- Last but not least, since a certain hominine creature also makes its appearance in-between, the name and allegory to Lucy is of course called for in vain; I cannot see any connection apart from some blunt and cliché  "life was given to us a billion years ago. What have we done with it" voice over.

Bottomline, if you are interested to watch a good movie which both speculates about the individual human potential (by focusing on the subconscious "intelligence") and delivers some good entertainment, without any metaphysically ridiculous mumbo-jumbo, go and watch "Limitless"! (And I cannot tell you how much I would want this particular type of pill for myself! A clean room, a clear and sorted mind, jay!)

The only scene I will probably take with me in my memory, is when Lucy, depraved of her sustaining super-power-drug, starts to dissolve. I feel sometimes like this, falling apart in an attempt to choose immortality, self-sufficiency and self management, and can relate. Perhaps the best metaphysical scene and allegory in the whole movie.

But hey, all in all, I do not want to be understood as too critical. The movie was still better than your average blockbuster and it at least dared to tackle some serious topics beyond the average clichées. I am not going often to cinema and I do not regret watching Lucy.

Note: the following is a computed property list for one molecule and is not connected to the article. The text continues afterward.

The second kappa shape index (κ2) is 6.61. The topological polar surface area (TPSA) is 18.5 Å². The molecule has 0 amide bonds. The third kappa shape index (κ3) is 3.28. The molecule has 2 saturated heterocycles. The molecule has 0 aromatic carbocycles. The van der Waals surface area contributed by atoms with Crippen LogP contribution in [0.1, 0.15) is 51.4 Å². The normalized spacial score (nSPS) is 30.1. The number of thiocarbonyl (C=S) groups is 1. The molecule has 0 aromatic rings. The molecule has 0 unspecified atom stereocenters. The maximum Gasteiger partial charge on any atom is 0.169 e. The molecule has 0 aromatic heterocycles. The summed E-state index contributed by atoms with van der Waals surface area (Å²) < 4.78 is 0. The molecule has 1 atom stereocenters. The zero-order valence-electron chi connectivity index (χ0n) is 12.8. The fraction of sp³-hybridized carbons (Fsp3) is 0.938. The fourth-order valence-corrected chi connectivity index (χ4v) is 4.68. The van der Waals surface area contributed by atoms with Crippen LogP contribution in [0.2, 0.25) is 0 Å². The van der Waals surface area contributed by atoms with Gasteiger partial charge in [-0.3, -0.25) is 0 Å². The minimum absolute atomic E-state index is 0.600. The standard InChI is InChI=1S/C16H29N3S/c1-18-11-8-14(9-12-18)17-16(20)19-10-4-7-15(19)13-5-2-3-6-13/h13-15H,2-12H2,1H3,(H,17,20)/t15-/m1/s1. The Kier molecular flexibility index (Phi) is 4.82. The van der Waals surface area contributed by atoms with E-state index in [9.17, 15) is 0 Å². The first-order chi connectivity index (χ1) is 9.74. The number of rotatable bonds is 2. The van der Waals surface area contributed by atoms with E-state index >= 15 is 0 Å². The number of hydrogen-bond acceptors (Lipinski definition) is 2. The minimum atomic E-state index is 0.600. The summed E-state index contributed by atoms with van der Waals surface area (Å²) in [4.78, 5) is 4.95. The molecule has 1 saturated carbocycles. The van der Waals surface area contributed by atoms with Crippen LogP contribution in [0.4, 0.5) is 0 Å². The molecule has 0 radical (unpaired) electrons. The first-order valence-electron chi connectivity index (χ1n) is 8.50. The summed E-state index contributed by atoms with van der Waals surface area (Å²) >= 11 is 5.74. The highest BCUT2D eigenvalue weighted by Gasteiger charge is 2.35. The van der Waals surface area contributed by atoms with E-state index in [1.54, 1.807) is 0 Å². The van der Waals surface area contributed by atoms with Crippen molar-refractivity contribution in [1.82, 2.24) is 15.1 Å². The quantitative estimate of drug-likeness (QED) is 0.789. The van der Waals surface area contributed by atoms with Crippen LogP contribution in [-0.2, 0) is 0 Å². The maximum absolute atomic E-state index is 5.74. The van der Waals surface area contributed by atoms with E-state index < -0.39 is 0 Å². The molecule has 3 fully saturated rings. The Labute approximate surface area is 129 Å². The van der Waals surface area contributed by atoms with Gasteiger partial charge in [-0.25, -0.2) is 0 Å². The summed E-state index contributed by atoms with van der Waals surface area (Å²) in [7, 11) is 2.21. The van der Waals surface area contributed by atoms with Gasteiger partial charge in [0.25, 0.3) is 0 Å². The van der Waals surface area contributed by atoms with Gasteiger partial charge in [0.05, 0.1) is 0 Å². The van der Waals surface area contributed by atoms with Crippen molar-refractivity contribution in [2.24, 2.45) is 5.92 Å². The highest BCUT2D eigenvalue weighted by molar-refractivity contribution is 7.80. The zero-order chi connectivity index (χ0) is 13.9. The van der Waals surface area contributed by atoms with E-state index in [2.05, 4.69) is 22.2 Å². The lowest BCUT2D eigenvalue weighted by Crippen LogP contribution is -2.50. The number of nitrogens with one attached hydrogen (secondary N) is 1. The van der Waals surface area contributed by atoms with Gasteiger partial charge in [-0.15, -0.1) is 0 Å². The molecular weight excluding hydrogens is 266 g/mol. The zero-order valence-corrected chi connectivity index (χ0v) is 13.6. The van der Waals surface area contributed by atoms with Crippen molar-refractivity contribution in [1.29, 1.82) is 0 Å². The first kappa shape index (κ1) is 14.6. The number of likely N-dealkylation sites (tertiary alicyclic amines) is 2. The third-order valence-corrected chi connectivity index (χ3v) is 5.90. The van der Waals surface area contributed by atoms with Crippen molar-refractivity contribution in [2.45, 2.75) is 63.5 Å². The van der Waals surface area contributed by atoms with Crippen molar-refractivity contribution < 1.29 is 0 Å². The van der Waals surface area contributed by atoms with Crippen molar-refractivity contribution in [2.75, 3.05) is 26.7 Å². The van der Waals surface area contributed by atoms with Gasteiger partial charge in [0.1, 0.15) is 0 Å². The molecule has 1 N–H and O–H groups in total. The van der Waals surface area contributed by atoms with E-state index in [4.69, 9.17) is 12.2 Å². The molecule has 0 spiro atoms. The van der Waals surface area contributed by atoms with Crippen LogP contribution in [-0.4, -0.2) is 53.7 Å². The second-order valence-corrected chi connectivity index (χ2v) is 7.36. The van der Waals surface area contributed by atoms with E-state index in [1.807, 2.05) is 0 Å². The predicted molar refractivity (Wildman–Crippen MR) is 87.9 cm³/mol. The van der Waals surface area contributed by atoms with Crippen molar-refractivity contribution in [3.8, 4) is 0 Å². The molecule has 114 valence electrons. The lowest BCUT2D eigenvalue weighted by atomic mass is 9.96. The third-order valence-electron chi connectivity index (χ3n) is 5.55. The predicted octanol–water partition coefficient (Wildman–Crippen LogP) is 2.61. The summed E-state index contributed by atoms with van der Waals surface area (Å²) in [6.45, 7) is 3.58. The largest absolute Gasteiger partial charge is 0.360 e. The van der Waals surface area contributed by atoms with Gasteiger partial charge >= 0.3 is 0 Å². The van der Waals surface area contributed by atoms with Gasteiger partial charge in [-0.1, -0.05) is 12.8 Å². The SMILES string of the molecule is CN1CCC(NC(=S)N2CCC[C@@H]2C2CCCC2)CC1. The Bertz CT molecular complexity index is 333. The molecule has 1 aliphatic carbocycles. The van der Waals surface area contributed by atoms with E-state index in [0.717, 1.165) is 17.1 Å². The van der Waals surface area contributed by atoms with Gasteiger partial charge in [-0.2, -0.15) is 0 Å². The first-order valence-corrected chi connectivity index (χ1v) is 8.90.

And finally, to come back to something more banal about this blog´s topic, as to factor in also my passion of computer games; because of my interest in the topic of virtual reality and trans humanism, I will definitly try "Civilisation: Beyond Earth". If it comes any close to the master game of all, "Alpha Centauri", it should hand you a nice game system with lots of tactical depth and replayability, as well as some good and entertaining food for thoughts on the human potential, of where we could go, what we would want to achieve in this world. What has this to do with Lucy and the human potential? Well, the moodiest end of Alpha Centauri includes you turning into a giant planet-wide mushroom colony. How about that.